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Understanding How Hearing and Allergies Are Connected

Sinus issues and allergies can make you miserable. Even with some medications, your sinus pain and congestion may be reduced, but the pain can still be there. When you are having sinus issues that over-the-counter medicine is simply not helping with, you usually decide to go to your doctor for help. What may surprise you is when they schedule a referral for an ear, nose and throat (ENT) doctor and hearing tests. This can be confusing when you are trying to understand the connection. Here are some of the ways your allergies and hearing are connected and what you need to know about treatment. 

Muffled Hearing

One of the most common issues allergies can cause with your hearing is muffling. As your allergies worsen, you may start to notice your hearing is muffled in one or both ears. You may also notice swelling around your ears. Your hearing can start to become muffled early on due to your various allergies, but when the allergies subside your hearing can remain muffled. These are serious issues that can lead to hearing loss. Hearing tests will not only show if you have hearing issues but will also show their causes. 

Hearing Blockages

When you have allergies, one of the side effects is increased mucus production. This is evident when you begin to sneeze, cough, or merely try to breathe. The increased mucus production doesn't just affect how you are breathing. It can also cause blockages throughout your sinus passages and into your ear canal. When this mucus is increased and begins filling your sinus passages, it will begin causing a pressure build-up. This pressure causes blockages from swelling in your ear canal. The swelling ultimately becomes a blockage that is painful and contributes to hearing loss.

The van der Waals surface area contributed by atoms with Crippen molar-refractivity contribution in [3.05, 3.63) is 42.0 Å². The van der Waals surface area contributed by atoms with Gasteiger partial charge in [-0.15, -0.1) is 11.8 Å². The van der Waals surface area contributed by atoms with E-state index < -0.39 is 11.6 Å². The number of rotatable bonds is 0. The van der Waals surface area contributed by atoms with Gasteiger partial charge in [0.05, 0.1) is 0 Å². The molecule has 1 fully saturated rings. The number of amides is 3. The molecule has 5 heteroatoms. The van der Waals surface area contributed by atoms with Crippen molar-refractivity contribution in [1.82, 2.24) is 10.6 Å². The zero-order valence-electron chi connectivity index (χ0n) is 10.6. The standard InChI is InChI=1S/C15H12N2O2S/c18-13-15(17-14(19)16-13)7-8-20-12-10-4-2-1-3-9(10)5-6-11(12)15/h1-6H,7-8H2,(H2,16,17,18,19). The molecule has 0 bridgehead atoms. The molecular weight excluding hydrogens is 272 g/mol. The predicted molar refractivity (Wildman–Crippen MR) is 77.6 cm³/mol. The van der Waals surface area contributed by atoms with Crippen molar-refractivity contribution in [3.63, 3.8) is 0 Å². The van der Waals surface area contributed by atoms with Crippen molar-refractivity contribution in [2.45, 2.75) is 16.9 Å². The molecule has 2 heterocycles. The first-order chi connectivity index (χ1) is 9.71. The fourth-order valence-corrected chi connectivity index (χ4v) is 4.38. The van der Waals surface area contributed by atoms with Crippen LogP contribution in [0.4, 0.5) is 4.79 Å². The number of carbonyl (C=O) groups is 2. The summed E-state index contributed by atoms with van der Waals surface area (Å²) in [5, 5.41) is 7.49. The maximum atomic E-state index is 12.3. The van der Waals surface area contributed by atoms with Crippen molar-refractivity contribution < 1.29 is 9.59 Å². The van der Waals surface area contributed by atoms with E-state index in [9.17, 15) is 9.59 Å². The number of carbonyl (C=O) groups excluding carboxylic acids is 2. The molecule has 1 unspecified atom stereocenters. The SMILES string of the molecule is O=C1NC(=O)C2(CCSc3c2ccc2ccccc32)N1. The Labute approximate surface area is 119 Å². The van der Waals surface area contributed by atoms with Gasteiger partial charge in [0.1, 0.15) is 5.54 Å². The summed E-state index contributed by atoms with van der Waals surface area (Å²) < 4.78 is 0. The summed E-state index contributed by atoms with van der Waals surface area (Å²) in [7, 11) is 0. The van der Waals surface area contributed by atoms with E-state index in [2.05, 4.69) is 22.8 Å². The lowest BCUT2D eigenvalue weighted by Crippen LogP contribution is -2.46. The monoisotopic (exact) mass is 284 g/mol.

An alarming issue you may start to encounter with your sinuses and hearing is dizziness. As the sinus blockage builds up, you can begin to feel pressure and sometimes a headache. The pressure can build so much that it begins to not only affect you in the form of headaches but also dizziness. The dizziness caused by the pressure building and affecting your middle ear can lead to severe vertigo reactions. A hearing test determines if you are having swelling that ultimately leads to dizziness. The hearing test can also show how far along the damages are and what kind of treatment plans are available. 

Your doctors may find you have chronic allergies leading to hearing issues. These issues may be temporary. They may also be lifelong and cause detrimental hearing problems. If your allergies are affecting you at an increasing rate and over-the-counter medication is no longer working, contact your doctor. They will schedule an appointment to discuss ENT and hearing test options available to you. 

Contact a local ENT doctor to learn more about hearing tests.